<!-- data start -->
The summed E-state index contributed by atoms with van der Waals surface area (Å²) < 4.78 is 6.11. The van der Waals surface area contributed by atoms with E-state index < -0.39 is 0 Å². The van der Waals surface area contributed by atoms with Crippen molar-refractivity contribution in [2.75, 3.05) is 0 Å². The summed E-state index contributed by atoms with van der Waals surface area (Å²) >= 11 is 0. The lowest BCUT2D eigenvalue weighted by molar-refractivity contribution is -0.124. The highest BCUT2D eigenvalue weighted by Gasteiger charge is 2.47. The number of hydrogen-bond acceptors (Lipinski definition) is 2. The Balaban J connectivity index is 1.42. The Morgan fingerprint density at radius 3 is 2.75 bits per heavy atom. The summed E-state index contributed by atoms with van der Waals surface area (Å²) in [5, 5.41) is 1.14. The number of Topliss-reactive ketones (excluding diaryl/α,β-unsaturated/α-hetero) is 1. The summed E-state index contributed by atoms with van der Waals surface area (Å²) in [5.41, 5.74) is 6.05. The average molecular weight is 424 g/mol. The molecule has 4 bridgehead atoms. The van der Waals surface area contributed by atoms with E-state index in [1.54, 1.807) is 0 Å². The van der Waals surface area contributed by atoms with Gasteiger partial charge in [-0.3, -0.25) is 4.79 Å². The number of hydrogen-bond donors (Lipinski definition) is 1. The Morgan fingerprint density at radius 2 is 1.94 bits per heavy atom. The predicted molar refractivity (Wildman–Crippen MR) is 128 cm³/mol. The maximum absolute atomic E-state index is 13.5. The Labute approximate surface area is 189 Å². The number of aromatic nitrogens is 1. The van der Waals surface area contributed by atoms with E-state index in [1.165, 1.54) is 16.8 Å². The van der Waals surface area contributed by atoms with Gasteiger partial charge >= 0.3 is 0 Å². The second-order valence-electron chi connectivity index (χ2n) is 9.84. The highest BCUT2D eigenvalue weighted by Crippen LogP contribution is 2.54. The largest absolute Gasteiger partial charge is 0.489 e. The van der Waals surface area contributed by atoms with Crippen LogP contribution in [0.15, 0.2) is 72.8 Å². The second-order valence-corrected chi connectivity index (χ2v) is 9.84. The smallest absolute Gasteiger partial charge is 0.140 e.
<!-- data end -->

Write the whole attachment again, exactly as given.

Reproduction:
The summed E-state index contributed by atoms with van der Waals surface area (Å²) < 4.78 is 6.11. The van der Waals surface area contributed by atoms with E-state index < -0.39 is 0 Å². The van der Waals surface area contributed by atoms with Crippen molar-refractivity contribution in [2.75, 3.05) is 0 Å². The summed E-state index contributed by atoms with van der Waals surface area (Å²) >= 11 is 0. The lowest BCUT2D eigenvalue weighted by molar-refractivity contribution is -0.124. The highest BCUT2D eigenvalue weighted by Gasteiger charge is 2.47. The number of hydrogen-bond acceptors (Lipinski definition) is 2. The Balaban J connectivity index is 1.42. The Morgan fingerprint density at radius 3 is 2.75 bits per heavy atom. The summed E-state index contributed by atoms with van der Waals surface area (Å²) in [5, 5.41) is 1.14. The number of Topliss-reactive ketones (excluding diaryl/α,β-unsaturated/α-hetero) is 1. The summed E-state index contributed by atoms with van der Waals surface area (Å²) in [5.41, 5.74) is 6.05. The average molecular weight is 424 g/mol. The molecule has 4 bridgehead atoms. The van der Waals surface area contributed by atoms with E-state index in [1.54, 1.807) is 0 Å². The van der Waals surface area contributed by atoms with Gasteiger partial charge in [-0.3, -0.25) is 4.79 Å². The number of hydrogen-bond donors (Lipinski definition) is 1. The Morgan fingerprint density at radius 2 is 1.94 bits per heavy atom. The predicted molar refractivity (Wildman–Crippen MR) is 128 cm³/mol. The maximum absolute atomic E-state index is 13.5. The Labute approximate surface area is 189 Å². The number of aromatic nitrogens is 1. The van der Waals surface area contributed by atoms with E-state index in [1.165, 1.54) is 16.8 Å². The van der Waals surface area contributed by atoms with Gasteiger partial charge >= 0.3 is 0 Å². The second-order valence-electron chi connectivity index (χ2n) is 9.84. The highest BCUT2D eigenvalue weighted by Crippen LogP contribution is 2.54. The largest absolute Gasteiger partial charge is 0.489 e. The van der Waals surface area contributed by atoms with Crippen LogP contribution in [0.15, 0.2) is 72.8 Å². The second-order valence-corrected chi connectivity index (χ2v) is 9.84. The smallest absolute Gasteiger partial charge is 0.140 e.